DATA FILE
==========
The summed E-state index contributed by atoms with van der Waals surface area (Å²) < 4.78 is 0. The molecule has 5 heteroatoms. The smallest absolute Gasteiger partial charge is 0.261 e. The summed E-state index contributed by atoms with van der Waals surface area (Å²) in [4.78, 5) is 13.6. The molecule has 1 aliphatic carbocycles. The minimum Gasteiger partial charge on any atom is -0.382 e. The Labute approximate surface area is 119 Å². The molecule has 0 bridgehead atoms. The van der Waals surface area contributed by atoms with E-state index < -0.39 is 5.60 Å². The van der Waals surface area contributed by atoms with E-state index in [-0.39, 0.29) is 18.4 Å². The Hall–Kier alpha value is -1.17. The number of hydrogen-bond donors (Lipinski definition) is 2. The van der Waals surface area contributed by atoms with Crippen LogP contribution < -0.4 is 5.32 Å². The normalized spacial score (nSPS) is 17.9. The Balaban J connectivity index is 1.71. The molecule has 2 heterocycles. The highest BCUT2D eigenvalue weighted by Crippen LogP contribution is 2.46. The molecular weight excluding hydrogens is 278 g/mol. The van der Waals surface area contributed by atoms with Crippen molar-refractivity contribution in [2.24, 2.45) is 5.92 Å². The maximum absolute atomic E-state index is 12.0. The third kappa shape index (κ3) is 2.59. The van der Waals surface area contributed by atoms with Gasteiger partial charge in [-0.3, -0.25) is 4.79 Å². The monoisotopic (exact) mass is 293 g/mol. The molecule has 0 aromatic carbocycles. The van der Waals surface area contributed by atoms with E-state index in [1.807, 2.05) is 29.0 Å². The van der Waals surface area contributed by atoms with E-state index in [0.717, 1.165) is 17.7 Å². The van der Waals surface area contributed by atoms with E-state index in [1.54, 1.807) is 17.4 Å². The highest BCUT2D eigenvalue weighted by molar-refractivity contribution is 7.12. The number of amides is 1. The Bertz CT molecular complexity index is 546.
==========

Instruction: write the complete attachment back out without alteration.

The summed E-state index contributed by atoms with van der Waals surface area (Å²) < 4.78 is 0. The molecule has 5 heteroatoms. The smallest absolute Gasteiger partial charge is 0.261 e. The summed E-state index contributed by atoms with van der Waals surface area (Å²) in [4.78, 5) is 13.6. The molecule has 1 aliphatic carbocycles. The minimum Gasteiger partial charge on any atom is -0.382 e. The Labute approximate surface area is 119 Å². The molecule has 0 bridgehead atoms. The van der Waals surface area contributed by atoms with E-state index < -0.39 is 5.60 Å². The van der Waals surface area contributed by atoms with E-state index in [-0.39, 0.29) is 18.4 Å². The Hall–Kier alpha value is -1.17. The number of hydrogen-bond donors (Lipinski definition) is 2. The van der Waals surface area contributed by atoms with Crippen LogP contribution < -0.4 is 5.32 Å². The normalized spacial score (nSPS) is 17.9. The Balaban J connectivity index is 1.71. The molecule has 2 heterocycles. The highest BCUT2D eigenvalue weighted by Crippen LogP contribution is 2.46. The molecular weight excluding hydrogens is 278 g/mol. The van der Waals surface area contributed by atoms with Crippen molar-refractivity contribution in [2.24, 2.45) is 5.92 Å². The maximum absolute atomic E-state index is 12.0. The third kappa shape index (κ3) is 2.59. The van der Waals surface area contributed by atoms with Gasteiger partial charge in [-0.3, -0.25) is 4.79 Å². The monoisotopic (exact) mass is 293 g/mol. The molecule has 0 aromatic carbocycles. The van der Waals surface area contributed by atoms with E-state index in [1.807, 2.05) is 29.0 Å². The van der Waals surface area contributed by atoms with E-state index in [0.717, 1.165) is 17.7 Å². The van der Waals surface area contributed by atoms with E-state index in [1.54, 1.807) is 17.4 Å². The highest BCUT2D eigenvalue weighted by molar-refractivity contribution is 7.12. The number of amides is 1. The Bertz CT molecular complexity index is 546.